The main reason most individuals with depression lose interest in the things they once loved is due to lack of energy. Most feel tired all the time and often sleep more than usual or cannot sleep at all. Depression has been linked to sleepless nights or sleeps more hours than ever before which can lead to anxiety.

Moodiness and Anxiety

These symptoms are often seen in both sexes; however, in men, the moodiness can be displayed in other actions such as misplaced anger or risky behavior.

Increase or Decrease of Appetite

Both an increase or decrease of appetite is a symptom of depression. Some individuals will eat more and gain weight, while another person will eat less and lose weight.

Unmanageable Emotions

Depression can cause a person to be crying and then in a minute yelling. Emotions are often up and down and uncontrollable. Mood swings are very common just as they are with mood disorders. This can make diagnosing a person with depression can be difficult and often is diagnosed as bipolar disorder.

Thoughts of Suicide

Depression has been linked to suicide. This, of course, is the worst symptom as many people do not recognize the symptoms of depression and it can end fatally. More than 41,000 individuals killed themselves in 2013 in the United States as reported by the Centers for Disease Control and Prevention.

Most of the individuals that commit suicide talked about it or and tried previously.


Knowing the signs and risk factors of depression are very important so you can seek help for yourself or a loved one.


Awareness over mental health has soared over the last few decades. As our society begins to comprehend the illnesses that plague so many, we become more aware of the ramifications of our actions. Actions such as bullying in school can lead to long-lasting emotional damage for the victims who experience it. In the short term, a child may exhibit symptoms such as anxiety, depression, anger, lower grades than their peers, suicidal thoughts and feelings, and even illness occurring more often. If your child has exhibited some or all of these symptoms, you should consider seeking a Rogers therapist to help work through the trauma before it becomes deeper rooted and becomes detrimental in the long-term. When left unchecked, bullying can lead to self-esteem problems, increased desire to be alone, interpersonal difficulties such as fear and avoiding new social situations, difficulty trusting people, lingering feelings of bitterness and anger, and even reduced occupational opportunities.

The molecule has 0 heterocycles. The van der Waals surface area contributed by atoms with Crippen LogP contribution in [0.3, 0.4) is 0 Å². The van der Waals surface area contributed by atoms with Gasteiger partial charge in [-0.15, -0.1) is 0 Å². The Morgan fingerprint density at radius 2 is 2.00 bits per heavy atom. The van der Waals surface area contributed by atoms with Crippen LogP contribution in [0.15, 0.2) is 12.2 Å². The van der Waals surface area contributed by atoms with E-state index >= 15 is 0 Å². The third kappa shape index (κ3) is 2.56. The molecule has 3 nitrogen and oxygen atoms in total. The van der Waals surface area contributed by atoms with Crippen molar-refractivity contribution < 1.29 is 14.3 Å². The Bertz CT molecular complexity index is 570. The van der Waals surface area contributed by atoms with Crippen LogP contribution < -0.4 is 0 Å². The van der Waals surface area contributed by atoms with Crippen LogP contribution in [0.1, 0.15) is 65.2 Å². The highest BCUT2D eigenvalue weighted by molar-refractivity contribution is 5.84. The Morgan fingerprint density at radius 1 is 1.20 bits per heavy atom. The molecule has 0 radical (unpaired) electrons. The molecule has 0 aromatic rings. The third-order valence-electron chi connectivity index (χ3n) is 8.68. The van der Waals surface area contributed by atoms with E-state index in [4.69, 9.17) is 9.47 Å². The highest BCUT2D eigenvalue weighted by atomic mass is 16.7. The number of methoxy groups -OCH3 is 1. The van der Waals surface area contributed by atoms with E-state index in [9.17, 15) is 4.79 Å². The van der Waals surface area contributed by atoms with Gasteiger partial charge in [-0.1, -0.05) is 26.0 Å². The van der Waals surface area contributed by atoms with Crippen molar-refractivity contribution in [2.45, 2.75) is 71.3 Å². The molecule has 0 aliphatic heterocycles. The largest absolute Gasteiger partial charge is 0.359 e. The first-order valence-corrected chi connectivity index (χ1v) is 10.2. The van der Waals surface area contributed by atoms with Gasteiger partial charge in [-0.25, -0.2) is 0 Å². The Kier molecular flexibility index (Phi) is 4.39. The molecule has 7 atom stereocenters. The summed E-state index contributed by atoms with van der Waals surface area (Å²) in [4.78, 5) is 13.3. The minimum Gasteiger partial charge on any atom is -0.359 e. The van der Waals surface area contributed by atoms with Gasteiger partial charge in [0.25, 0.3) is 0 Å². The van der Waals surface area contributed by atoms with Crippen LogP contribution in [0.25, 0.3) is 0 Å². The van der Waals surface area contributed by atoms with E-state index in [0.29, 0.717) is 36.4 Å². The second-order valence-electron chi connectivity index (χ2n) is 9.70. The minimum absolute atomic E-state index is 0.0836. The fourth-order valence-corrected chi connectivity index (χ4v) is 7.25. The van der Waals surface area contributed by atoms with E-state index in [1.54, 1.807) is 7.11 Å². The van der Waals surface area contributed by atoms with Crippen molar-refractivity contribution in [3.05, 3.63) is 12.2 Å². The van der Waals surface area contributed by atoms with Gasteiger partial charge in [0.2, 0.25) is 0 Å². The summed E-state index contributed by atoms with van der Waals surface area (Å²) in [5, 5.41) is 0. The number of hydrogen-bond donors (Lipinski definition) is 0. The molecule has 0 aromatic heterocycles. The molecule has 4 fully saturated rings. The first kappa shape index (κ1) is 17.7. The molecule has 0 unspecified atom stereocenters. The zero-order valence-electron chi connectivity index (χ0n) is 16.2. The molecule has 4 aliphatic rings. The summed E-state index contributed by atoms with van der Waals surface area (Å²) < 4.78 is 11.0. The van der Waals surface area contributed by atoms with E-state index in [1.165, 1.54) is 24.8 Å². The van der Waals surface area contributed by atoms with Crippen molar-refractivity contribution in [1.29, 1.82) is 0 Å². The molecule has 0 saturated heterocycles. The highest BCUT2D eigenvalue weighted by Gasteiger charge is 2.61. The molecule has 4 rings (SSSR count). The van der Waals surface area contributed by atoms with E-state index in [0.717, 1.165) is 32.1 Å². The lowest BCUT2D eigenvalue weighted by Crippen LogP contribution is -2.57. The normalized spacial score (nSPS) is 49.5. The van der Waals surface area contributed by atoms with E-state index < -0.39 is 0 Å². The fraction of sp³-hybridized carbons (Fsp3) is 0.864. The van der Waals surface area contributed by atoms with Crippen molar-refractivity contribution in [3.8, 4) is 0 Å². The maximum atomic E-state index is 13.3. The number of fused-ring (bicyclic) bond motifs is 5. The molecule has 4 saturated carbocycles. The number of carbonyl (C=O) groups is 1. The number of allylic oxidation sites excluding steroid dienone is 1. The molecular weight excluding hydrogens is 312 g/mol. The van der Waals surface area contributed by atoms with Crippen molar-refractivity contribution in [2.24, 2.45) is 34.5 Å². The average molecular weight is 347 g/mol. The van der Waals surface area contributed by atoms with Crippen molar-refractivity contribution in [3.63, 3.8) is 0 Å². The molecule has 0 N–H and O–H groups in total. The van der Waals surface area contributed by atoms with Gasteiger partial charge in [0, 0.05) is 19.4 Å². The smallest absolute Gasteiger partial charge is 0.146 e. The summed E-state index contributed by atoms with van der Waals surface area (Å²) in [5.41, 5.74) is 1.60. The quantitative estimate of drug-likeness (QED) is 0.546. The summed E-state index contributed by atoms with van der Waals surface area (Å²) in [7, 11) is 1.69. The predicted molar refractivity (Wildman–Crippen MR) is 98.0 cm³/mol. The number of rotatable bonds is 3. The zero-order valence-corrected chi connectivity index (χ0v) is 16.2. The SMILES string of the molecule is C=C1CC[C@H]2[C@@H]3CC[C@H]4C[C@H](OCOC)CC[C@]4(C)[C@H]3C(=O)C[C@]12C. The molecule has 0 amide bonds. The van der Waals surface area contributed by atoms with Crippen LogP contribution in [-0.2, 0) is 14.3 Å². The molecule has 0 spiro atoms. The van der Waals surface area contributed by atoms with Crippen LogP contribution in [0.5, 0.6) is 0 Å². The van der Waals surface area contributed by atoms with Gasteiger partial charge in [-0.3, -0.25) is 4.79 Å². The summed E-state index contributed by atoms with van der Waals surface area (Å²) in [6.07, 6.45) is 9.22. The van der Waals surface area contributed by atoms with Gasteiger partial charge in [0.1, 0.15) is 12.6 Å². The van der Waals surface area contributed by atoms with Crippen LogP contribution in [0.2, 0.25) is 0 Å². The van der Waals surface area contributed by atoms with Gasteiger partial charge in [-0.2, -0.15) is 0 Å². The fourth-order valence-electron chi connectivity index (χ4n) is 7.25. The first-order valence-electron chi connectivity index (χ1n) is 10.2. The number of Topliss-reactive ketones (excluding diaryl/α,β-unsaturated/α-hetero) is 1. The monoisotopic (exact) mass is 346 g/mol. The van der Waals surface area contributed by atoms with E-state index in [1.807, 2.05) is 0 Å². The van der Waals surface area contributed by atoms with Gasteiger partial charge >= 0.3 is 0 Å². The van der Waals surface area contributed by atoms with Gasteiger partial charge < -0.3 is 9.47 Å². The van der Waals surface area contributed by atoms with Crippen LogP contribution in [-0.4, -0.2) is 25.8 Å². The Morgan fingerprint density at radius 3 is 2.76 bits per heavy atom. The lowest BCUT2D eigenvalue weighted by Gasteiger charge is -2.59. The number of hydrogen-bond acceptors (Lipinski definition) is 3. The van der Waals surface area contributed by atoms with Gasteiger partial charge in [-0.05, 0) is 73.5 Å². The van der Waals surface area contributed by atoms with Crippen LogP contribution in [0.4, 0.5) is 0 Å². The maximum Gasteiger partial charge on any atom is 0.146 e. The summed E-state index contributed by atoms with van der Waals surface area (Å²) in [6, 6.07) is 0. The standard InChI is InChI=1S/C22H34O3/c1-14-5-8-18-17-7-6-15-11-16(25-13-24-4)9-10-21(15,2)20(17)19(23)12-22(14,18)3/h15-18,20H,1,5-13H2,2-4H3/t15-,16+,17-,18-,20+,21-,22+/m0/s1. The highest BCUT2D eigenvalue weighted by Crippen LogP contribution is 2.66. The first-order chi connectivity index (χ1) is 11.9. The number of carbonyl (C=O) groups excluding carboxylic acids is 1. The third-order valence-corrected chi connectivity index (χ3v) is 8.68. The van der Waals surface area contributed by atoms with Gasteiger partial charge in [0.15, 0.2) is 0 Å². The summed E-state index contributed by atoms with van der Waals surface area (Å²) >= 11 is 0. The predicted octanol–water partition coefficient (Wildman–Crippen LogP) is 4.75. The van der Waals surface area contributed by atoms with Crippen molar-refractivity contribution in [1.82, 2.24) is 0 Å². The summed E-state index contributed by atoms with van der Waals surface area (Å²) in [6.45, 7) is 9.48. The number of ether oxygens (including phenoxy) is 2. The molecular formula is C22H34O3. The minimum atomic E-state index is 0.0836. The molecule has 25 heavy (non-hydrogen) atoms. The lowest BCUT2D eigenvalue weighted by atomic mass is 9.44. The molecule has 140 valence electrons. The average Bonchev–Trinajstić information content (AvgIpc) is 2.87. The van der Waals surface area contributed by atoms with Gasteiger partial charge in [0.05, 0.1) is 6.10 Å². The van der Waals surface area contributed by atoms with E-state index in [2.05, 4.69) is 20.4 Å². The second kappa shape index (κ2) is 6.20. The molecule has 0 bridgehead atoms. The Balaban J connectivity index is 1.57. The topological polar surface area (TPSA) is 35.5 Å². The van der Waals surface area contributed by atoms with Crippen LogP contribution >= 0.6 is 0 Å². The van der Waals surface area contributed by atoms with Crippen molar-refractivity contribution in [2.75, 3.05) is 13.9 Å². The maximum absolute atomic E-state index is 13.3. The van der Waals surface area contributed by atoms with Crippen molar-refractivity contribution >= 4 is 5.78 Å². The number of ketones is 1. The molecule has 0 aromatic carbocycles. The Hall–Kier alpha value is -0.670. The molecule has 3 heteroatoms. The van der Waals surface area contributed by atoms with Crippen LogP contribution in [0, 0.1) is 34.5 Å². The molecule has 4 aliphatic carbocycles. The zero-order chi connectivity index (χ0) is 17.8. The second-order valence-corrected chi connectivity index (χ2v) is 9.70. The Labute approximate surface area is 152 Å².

There is an increasing body of research supporting the link between bullying and long-term emotional damage. A victim does not even need to be physically harmed in order to suffer the lasting harm. In fact, the primary wound that victims of bullying endure is the damage to their own identities. Bullying attempts to create fear and self-loathing. One who is a target of bullying has their ability to view themselves as a capable, desirable, and effective individual is damaged. Being bullied repetitively forces the person to contemplate their lack of control over the bullying process. After repeated scenarios of the bullying, they will come to believe they can’t do anything to change this situation, which then sets them up for hopelessness and depression.

The anxiety and depression that can result from the experience of being bullied is truly crippling. Panic attacks, moments of intense fear that seem to have no real trigger, can develop and cause a person to become even more secluded and upset with their own state of mind. This can then lead to the development of agoraphobia, the fear of leaving the house. Being too scared to leave the house, coupled with the fear of having another panic attack, can lead to an increase in depression. You can imagine how frustrating it must be, feeling like you can’t leave the house and not understanding why. This is backed by the self-esteem issues that a bullied victim faces. The fear and frustration associated with agoraphobia and panic attacks only compounds onto the already damaged self-concept. This is where it can become a cycle of anxiety and depression that is very difficult to break out of. If you are suffering from these symptoms yourself, it would be very beneficial to contact a Rogers counselor. There is hope for you, you just have to take the first step.